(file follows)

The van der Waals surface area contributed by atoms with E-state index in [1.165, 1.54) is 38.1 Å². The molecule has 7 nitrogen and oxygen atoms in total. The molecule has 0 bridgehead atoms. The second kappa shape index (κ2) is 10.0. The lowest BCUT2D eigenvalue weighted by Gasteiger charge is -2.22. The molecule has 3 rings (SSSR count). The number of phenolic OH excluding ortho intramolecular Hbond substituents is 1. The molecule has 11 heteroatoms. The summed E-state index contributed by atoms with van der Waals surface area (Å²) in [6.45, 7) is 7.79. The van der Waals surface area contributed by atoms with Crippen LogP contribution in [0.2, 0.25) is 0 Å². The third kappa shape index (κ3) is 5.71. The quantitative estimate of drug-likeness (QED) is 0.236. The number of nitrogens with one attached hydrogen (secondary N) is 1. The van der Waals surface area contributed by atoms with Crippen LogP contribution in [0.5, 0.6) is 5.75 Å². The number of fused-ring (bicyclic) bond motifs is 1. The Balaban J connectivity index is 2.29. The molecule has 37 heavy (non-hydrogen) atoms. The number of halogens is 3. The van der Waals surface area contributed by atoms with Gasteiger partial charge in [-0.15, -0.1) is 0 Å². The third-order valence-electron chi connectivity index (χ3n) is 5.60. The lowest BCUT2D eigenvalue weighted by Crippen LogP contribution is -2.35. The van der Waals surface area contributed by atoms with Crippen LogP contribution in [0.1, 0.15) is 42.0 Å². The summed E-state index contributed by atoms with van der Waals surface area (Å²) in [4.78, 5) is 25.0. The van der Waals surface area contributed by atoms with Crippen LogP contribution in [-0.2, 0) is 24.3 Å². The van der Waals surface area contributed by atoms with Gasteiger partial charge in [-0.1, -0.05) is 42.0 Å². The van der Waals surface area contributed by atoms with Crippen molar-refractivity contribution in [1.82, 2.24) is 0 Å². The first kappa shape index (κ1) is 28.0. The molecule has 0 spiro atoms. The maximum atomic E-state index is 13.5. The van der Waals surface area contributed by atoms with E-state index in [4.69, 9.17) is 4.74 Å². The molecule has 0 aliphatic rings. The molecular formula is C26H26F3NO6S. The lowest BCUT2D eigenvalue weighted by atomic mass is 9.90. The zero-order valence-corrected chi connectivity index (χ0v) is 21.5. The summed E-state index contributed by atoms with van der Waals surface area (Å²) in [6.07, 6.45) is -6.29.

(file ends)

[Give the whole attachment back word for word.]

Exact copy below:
The van der Waals surface area contributed by atoms with E-state index in [1.165, 1.54) is 38.1 Å². The molecule has 7 nitrogen and oxygen atoms in total. The molecule has 0 bridgehead atoms. The second kappa shape index (κ2) is 10.0. The lowest BCUT2D eigenvalue weighted by Gasteiger charge is -2.22. The molecule has 3 rings (SSSR count). The number of phenolic OH excluding ortho intramolecular Hbond substituents is 1. The molecule has 11 heteroatoms. The summed E-state index contributed by atoms with van der Waals surface area (Å²) in [6.45, 7) is 7.79. The van der Waals surface area contributed by atoms with Crippen LogP contribution in [0.2, 0.25) is 0 Å². The third kappa shape index (κ3) is 5.71. The quantitative estimate of drug-likeness (QED) is 0.236. The number of nitrogens with one attached hydrogen (secondary N) is 1. The van der Waals surface area contributed by atoms with Crippen LogP contribution in [0.5, 0.6) is 5.75 Å². The number of fused-ring (bicyclic) bond motifs is 1. The Balaban J connectivity index is 2.29. The molecule has 37 heavy (non-hydrogen) atoms. The number of halogens is 3. The van der Waals surface area contributed by atoms with Gasteiger partial charge in [-0.15, -0.1) is 0 Å². The third-order valence-electron chi connectivity index (χ3n) is 5.60. The lowest BCUT2D eigenvalue weighted by Crippen LogP contribution is -2.35. The van der Waals surface area contributed by atoms with Crippen LogP contribution in [0.1, 0.15) is 42.0 Å². The summed E-state index contributed by atoms with van der Waals surface area (Å²) in [4.78, 5) is 25.0. The van der Waals surface area contributed by atoms with Crippen LogP contribution in [-0.2, 0) is 24.3 Å². The van der Waals surface area contributed by atoms with Gasteiger partial charge in [-0.1, -0.05) is 42.0 Å². The van der Waals surface area contributed by atoms with Crippen molar-refractivity contribution in [1.82, 2.24) is 0 Å². The first kappa shape index (κ1) is 28.0. The molecule has 0 spiro atoms. The maximum atomic E-state index is 13.5. The van der Waals surface area contributed by atoms with E-state index in [4.69, 9.17) is 4.74 Å². The molecule has 0 aliphatic rings. The molecular formula is C26H26F3NO6S. The lowest BCUT2D eigenvalue weighted by atomic mass is 9.90. The zero-order valence-corrected chi connectivity index (χ0v) is 21.5. The summed E-state index contributed by atoms with van der Waals surface area (Å²) in [6.07, 6.45) is -6.29.